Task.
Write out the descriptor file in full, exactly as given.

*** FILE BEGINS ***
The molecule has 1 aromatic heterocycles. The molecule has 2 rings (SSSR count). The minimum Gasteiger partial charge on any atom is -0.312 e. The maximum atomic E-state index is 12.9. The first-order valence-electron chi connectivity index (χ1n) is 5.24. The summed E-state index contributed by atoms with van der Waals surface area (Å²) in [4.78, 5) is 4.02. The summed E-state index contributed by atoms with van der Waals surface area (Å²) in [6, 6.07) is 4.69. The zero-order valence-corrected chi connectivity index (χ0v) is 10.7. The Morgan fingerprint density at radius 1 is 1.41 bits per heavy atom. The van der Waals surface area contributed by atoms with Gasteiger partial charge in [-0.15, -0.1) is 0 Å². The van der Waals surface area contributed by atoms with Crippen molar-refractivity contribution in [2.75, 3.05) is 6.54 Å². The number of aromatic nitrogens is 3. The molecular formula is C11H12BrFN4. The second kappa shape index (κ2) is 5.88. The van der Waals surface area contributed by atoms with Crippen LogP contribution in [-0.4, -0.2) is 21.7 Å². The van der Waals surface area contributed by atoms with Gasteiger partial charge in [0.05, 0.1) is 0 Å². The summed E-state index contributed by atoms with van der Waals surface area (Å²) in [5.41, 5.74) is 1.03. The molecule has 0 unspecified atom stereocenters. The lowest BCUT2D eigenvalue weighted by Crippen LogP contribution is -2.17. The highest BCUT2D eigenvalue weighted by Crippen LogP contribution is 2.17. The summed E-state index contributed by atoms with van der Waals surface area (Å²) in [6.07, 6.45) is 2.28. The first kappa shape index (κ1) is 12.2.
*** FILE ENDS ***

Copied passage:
The molecule has 1 aromatic heterocycles. The molecule has 2 rings (SSSR count). The minimum Gasteiger partial charge on any atom is -0.312 e. The maximum atomic E-state index is 12.9. The first-order valence-electron chi connectivity index (χ1n) is 5.24. The summed E-state index contributed by atoms with van der Waals surface area (Å²) in [4.78, 5) is 4.02. The summed E-state index contributed by atoms with van der Waals surface area (Å²) in [6, 6.07) is 4.69. The zero-order valence-corrected chi connectivity index (χ0v) is 10.7. The Morgan fingerprint density at radius 1 is 1.41 bits per heavy atom. The van der Waals surface area contributed by atoms with Gasteiger partial charge in [-0.15, -0.1) is 0 Å². The van der Waals surface area contributed by atoms with Crippen molar-refractivity contribution in [2.75, 3.05) is 6.54 Å². The number of aromatic nitrogens is 3. The molecular formula is C11H12BrFN4. The second kappa shape index (κ2) is 5.88. The van der Waals surface area contributed by atoms with Crippen LogP contribution in [-0.4, -0.2) is 21.7 Å². The van der Waals surface area contributed by atoms with Gasteiger partial charge in [0.05, 0.1) is 0 Å². The summed E-state index contributed by atoms with van der Waals surface area (Å²) in [5.41, 5.74) is 1.03. The molecule has 0 unspecified atom stereocenters. The lowest BCUT2D eigenvalue weighted by Crippen LogP contribution is -2.17. The highest BCUT2D eigenvalue weighted by Crippen LogP contribution is 2.17. The summed E-state index contributed by atoms with van der Waals surface area (Å²) in [6.07, 6.45) is 2.28. The first kappa shape index (κ1) is 12.2.